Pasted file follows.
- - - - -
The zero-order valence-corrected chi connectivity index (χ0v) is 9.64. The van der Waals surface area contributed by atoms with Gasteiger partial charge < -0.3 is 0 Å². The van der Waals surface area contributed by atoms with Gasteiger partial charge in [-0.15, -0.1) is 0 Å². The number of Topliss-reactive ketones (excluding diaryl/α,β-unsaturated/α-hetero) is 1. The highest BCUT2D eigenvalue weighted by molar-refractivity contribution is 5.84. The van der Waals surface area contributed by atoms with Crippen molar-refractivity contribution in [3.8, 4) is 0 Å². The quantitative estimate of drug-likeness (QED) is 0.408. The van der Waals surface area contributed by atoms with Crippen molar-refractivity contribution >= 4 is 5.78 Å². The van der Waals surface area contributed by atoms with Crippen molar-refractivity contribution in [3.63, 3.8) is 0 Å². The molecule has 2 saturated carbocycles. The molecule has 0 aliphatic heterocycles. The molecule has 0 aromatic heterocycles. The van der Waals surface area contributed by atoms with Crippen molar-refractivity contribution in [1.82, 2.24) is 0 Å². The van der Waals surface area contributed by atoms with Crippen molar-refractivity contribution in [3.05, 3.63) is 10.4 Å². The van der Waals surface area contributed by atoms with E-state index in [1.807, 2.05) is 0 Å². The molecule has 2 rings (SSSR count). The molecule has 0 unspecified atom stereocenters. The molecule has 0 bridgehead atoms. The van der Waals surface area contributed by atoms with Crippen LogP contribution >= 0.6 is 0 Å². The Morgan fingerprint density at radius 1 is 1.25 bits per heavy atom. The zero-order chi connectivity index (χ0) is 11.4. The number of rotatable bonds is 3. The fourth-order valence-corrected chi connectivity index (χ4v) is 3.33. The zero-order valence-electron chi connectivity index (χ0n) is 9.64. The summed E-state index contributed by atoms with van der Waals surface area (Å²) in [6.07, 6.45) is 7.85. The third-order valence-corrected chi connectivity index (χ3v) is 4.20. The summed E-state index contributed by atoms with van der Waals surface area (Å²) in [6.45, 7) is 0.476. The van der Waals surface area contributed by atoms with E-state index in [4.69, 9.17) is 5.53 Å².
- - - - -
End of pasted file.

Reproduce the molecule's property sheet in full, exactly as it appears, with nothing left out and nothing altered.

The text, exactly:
The zero-order valence-corrected chi connectivity index (χ0v) is 9.64. The van der Waals surface area contributed by atoms with Gasteiger partial charge < -0.3 is 0 Å². The van der Waals surface area contributed by atoms with Gasteiger partial charge in [-0.15, -0.1) is 0 Å². The number of Topliss-reactive ketones (excluding diaryl/α,β-unsaturated/α-hetero) is 1. The highest BCUT2D eigenvalue weighted by molar-refractivity contribution is 5.84. The van der Waals surface area contributed by atoms with Crippen molar-refractivity contribution in [3.8, 4) is 0 Å². The quantitative estimate of drug-likeness (QED) is 0.408. The van der Waals surface area contributed by atoms with Crippen molar-refractivity contribution >= 4 is 5.78 Å². The van der Waals surface area contributed by atoms with Crippen molar-refractivity contribution in [3.63, 3.8) is 0 Å². The molecule has 2 saturated carbocycles. The molecule has 0 aliphatic heterocycles. The molecule has 0 aromatic heterocycles. The van der Waals surface area contributed by atoms with Crippen molar-refractivity contribution in [1.82, 2.24) is 0 Å². The van der Waals surface area contributed by atoms with Crippen molar-refractivity contribution in [3.05, 3.63) is 10.4 Å². The van der Waals surface area contributed by atoms with E-state index in [1.807, 2.05) is 0 Å². The molecule has 2 rings (SSSR count). The molecule has 0 unspecified atom stereocenters. The molecule has 0 bridgehead atoms. The van der Waals surface area contributed by atoms with Crippen LogP contribution >= 0.6 is 0 Å². The Morgan fingerprint density at radius 1 is 1.25 bits per heavy atom. The zero-order chi connectivity index (χ0) is 11.4. The number of rotatable bonds is 3. The fourth-order valence-corrected chi connectivity index (χ4v) is 3.33. The zero-order valence-electron chi connectivity index (χ0n) is 9.64. The summed E-state index contributed by atoms with van der Waals surface area (Å²) in [6.07, 6.45) is 7.85. The third-order valence-corrected chi connectivity index (χ3v) is 4.20. The summed E-state index contributed by atoms with van der Waals surface area (Å²) in [6.45, 7) is 0.476. The van der Waals surface area contributed by atoms with E-state index in [4.69, 9.17) is 5.53 Å².